While Senator Joe Manchin drew headlines over the weekend for announcing that he opposes H.R.1, seemingly dooming the Democrats’ plan to permanently destroy the integrity of federal elections, another Democrat Senator is riling Joe Biden and the left-wing that has taken over the party. Last week, as Biden commemorated the 1921 Tulsa race massacre, he surprised nearly everyone by blasting “two members” of his own party as obstacles to his administration’s radical agenda: not only Manchin but also apparently Arizona Senator Kyrsten Sinema. Specifically, Biden criticized their unwillingness to join the rest of their party in overturning the legislative filibuster, a staple of the Senate for over 200 years. While frustration over Manchin’s moderate stances is no surprise to most, progressive fury and frustration with Sinema is stunning because before she was labeled the “Senate Super Villain” of the left, she was widely considered one of their brightest stars.
When she won the seat of departing Republican Senator Jeff Flake in 2018, Democrats celebrated. The former Congresswoman would become the first bisexual Senator in history. This, combined with her flair for stylish, albeit iconoclastic, outfits paired with dyed wigs, made her a progressive internet sensation overnight.
They were particularly ecstatic at her swearing-in ceremony. Despite the fact that then-Vice President Mike Pence and Senator Sinema were cordial with one another while he swore her into the United States Senate, progressives delighted in a form of schadenfreude. In the words of MSNBC host Rachel Maddow, this deeply religious man “had to smile through the camera at all of it…priceless.”
In title and trappings, she was a liberal celebrity. LGBTQ publication Advocate.com named her among “31 LGBTQ Women Who Changed Sports, Culture, Politics, and History.” In a 2019 Time article, “How Women in Congress Are Using Fashion to Send a Message,” Sinema was highlighted for how her “overtly feminist” outfits were changing Congress. When she presided over the Senate earlier this year in a pink sweater with “Dangerous Creature” written on the chest, she was again celebrated by the left, so much so that Senator Mitt Romney reportedly told her that she was “breaking the internet.”
Virtually no one imagined that the somewhat strange Senator Sinema would become an object of left-wing anger, with President Biden (who was elected as the ostensible moderate candidate of his party) attacking her directly as an obstruction to his left-wing agenda.
Today, the discussion of the Senator’s wardrobe has shifted. Her style, once seen as quirky and revolutionary, is now labeled “tone-deaf.” Where progressives once leaped to defend her when conservatives criticized her clothing choices, they now attack her for carrying a fashionable bag while conducting Senate business. The once-fabled revolutionary is now a “Marie Antoinette” within her own party. What changed?
Once Democrats took control of the Senate, they realized Sinema’s relative moderation—previously thought an electoral benefit in the swing state of Arizona—could be fatal for their hopes of remaking the country by abolishing the filibuster, packing the courts, and destroying the Second Amendment. Where her positioning as bipartisan consensus builder was once painted in a positive light, it’s now labeled a “nightmare.” Progressives seem to be struggling to comprehend how an LGBTQ Senator could have become the primary obstacle saving the country from their most fevered socialist dreams.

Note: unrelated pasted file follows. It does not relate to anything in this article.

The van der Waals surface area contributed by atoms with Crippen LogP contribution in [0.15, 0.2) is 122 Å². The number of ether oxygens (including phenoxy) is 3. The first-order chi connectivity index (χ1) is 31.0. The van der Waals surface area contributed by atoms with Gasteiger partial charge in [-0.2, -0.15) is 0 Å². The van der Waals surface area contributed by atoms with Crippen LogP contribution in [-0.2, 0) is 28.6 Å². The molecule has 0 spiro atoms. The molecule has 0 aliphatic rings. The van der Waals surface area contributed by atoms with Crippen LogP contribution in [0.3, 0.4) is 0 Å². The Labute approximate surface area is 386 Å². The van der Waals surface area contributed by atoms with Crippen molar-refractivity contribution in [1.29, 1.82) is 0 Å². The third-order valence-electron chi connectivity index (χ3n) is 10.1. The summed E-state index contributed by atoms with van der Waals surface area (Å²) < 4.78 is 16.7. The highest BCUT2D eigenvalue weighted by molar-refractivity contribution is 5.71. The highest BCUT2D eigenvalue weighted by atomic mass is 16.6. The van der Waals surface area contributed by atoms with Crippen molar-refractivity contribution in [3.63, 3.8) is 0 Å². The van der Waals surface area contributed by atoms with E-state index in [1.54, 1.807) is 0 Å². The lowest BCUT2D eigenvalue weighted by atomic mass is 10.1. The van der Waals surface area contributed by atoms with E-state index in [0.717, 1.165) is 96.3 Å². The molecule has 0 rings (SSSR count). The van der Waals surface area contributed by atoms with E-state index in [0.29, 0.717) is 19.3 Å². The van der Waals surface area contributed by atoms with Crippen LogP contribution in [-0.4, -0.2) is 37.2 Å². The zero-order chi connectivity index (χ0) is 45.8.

Sinema’s fellow Arizona Senator, Mark Kelly, finds himself in a similarly challenging position.
His willingness to blast and berate the Trump Administration made him popular with many progressives. He called for Trump’s conviction during the Second Impeachment Trial. With the former President out of the spotlight, Senator Kelly can no longer use this criticism as political cover to avoid the impossible choice between alienating the progressive left and alienating his center-right state of Arizona.
Sinema and Kelly’s elections marked the first time in 70 years that two Democratic Senators represented Arizona. However, their reelection is by no means guaranteed. If they vote with the radical left, they may lose their seats. If they vote with their state, they are likely to draw progressive primary opponents. But while Sinema does not have to worry about a primary until 2024, Kelly is up next year. That may be why they appear to have made such different political calculations. Sinema can afford to ensure her long-term political survival with a relatively moderate posture. Kelly, on the other hand, has made a bargain with the far-left to avoid a primary in exchange for supporting policies far out of step with the views of his state.
Despite these electoral concerns, Arizona and national Democrats are pushing both Senators to set aside their own political interests and vote with the party. The irony of such a vote would be that, should Democrats succeed in abolishing the filibuster, they would likely be voted out of the majority before they could fully exploit that decision, thus surrendering a great deal of power to the GOP.
While Kelly, a straight white male, is easier for progressives to criticize and dismiss (which may be another reason he has to go farther left to appease them), Sinema represents an inconvenient fact for Democrats. The party has been relentless in its belief that greater representation of LGBTQ and minority legislators will lead to a proliferation of progressive policy. Yet, in the case of Sinema, it appears that overvaluing the importance of identity politics “box-checking” above principle can leave the party flat-footed when someone who checks the right boxes votes the wrong way.
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